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Enable and disable Hyper-V secure boot with PowerShell

The manual process of enabling secure boot is time-consuming, so use PowerShell cmdlets and scripts to make it efficient to use secure boot in Hyper-V.

With only a few steps, you can use PowerShell cmdlets to enable or disable Hyper-V secure boot on select VMs and use a PowerShell script to generate a secure boot status report.

Microsoft introduced the secure boot feature for both Windows and Linux VMs in Windows Server 2012 R2 Hyper-V. Secure boot enhances security by ensuring only approved components load during boot up.

Hyper-V provides the necessary PowerShell cmdlets to manage Hyper-V secure boot for VMs. You can use Hyper-V Manager or System Center Virtual Machine Manager to manage the secure boot settings for one or more Hyper-V VMs, but this takes a considerable amount of time to do manually. It’s especially time-consuming to manually prepare a report to ensure all production VMs have the secure boot option enabled. You can save time by using PowerShell cmdlets to manage Hyper-V secure boot settings and a PowerShell script to generate a report on secure boot settings for all your VMs.

There are two main PowerShell cmdlets to use when you interact with Hyper-V secure boot settings. They are Get-VMFirmware and Set-VMFirmware. As the names suggest, Get-VMFirmware collects the secure boot settings and Set-VMFirmware modifies the secure boot settings.

To check whether a VM has the Hyper-V secure boot setting enabled, execute the following command:

Get-VMFirmware –VM "SQLVM"

After you execute the above command, PowerShell will show the secure boot configuration for the VM.

Secure boot settings.
Figure A. Use a PowerShell cmdlet to show secure boot configuration.

The SecureBoot property returns On, which indicates that secure boot is enabled for the VM.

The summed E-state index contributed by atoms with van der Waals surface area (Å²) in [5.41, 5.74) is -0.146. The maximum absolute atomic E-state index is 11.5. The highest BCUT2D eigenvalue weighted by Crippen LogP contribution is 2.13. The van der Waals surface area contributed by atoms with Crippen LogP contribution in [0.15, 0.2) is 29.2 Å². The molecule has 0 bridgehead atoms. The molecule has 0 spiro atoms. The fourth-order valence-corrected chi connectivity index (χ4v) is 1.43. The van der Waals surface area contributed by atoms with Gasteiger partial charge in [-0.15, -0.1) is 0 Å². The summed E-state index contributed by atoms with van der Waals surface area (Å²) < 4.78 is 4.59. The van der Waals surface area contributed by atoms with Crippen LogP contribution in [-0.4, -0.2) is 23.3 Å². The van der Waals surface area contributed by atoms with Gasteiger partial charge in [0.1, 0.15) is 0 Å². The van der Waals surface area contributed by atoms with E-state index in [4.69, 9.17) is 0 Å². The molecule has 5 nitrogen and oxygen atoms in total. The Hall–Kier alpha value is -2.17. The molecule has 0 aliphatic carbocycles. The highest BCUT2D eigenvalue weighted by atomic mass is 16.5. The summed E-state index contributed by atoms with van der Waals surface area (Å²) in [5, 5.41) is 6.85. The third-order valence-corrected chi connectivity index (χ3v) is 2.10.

To enable Hyper-V secure boot settings for a particular VM, execute the following command:

Set-VMFirmware –VM "SQLVM" –EnableSecureBoot On

The Set-VMFirmware cmdlet can also set the boot order for the VMs. To set the boot order, you must get the virtual network card name and virtual hard disk objects with the following PowerShell commands:

$ThisNic = Get-VMNetworkAdapter "SQLVM" -VMNetwork

$ThisHardDisk = Get-VM -Name "SQLVM" | Get-VMHardDiskDrive -ControllerType IDE -ControllerNumber 1

Set-VMFirmware "SQLVM" -BootOrder $ThisNic, $ThisHardDisk

Generate a Hyper-V secure boot report

If you have many Hyper-V hosts running in your environment, you can use the following PowerShell script to generate a report on Hyper-V secure boot settings:

Powershell script for secure boot settings
Secure boot statuses.
Figure B. Export secure boot status settings in a CSV file.

The above PowerShell script retrieves the Hyper-V host name and VM name stored in the C:\Temp\VMs.CSV file, executes the Get-VMFirmware command remotely, collects the secure boot setting for the VM in question and saves the data in C:\Temp\SecureBootReport.CSV.

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